I received this from NetGalley in exchange for an honest review. I enjoyed Island Fling with the Tycoon so much. It was my first Therese Beharrie book and I look forward to many more.
Piper Evans flies from her home in Cape Town, South Africa to the Greek Islands to attend her older brother’s wedding. Piper and her brother, Liam, survived growing up with a very controlling father and have not been close as adults. She had not felt like she could afford to travel and stay on Mykannos, but her concerns were waved away by the bride’s older brother insisting on paying for her accommodations. Because she does want to be closer with her bother, she accepts the offer and takes the time to attend. But, she isn’t happy about it.
Things don’t get off to a great start when she arrives at the airport and finds no one there to greet her. Except there’s a very grumpy looking man standing around with a sign for a hotel at which she is not staying. Of course, it turns out to be her soon to be sister-in-law’s older brother, Caleb Martin, the tycoon in question. They are embarrassed/mad at each other about standing around for a half hour. They get further on the wrong foot when they see her brother run away from his sister and hop a boat from Mykanos to Santorini.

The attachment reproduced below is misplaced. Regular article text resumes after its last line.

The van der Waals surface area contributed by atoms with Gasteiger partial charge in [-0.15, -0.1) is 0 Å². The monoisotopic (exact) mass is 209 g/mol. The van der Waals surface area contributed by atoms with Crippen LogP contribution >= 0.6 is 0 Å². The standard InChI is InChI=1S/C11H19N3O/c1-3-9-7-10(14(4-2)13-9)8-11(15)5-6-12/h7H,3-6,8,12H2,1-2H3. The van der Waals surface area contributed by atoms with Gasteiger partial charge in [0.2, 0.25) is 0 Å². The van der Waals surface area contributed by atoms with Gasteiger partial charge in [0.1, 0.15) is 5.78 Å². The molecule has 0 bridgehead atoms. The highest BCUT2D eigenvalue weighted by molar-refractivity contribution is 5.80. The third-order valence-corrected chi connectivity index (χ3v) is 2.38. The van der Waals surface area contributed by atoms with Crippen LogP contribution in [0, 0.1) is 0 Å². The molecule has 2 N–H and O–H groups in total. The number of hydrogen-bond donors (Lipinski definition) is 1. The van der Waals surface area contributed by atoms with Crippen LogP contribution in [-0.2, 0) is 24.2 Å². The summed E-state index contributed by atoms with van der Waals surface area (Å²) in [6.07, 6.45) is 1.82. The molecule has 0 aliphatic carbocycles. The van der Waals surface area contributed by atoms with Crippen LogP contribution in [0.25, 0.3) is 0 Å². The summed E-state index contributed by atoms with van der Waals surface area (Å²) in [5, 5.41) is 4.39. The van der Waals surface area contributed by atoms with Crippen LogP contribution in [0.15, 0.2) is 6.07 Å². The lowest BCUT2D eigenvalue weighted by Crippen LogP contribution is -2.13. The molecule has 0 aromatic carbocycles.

Piper and Caleb decide to go look for Liam and head for Santorini the next morning. Caleb is several years older than his siblings, and raised them after their father died. He is used to fixing their problems. Piper isn’t sure if he’s used to being in charge or controlling, but she is sure that he is overly involved in his siblings’ lives. The prickly pair uneasily fall in love while Piper tries to be vulnerable while not repeating past mistakes, and Caleb tries to figure out how to prioritize himself and let his siblings be adults.
Beharrie does a great job of painting complex, nuanced characters. I couldn’t help comparing this book to my memory of category romances I read in the late 80s and 90s. Beharrie’s characters are so grounded and un-glamorous (but not unstylish) that they are worlds away from the slick jetsetters romanticized 30 years ago. I appreciated that Caleb was just a guy rather than a local celebrity. no one fetishized his money. Caleb’s money greased some wheels and made life more comfortable, but it didn’t solve any real problems. This was a good read.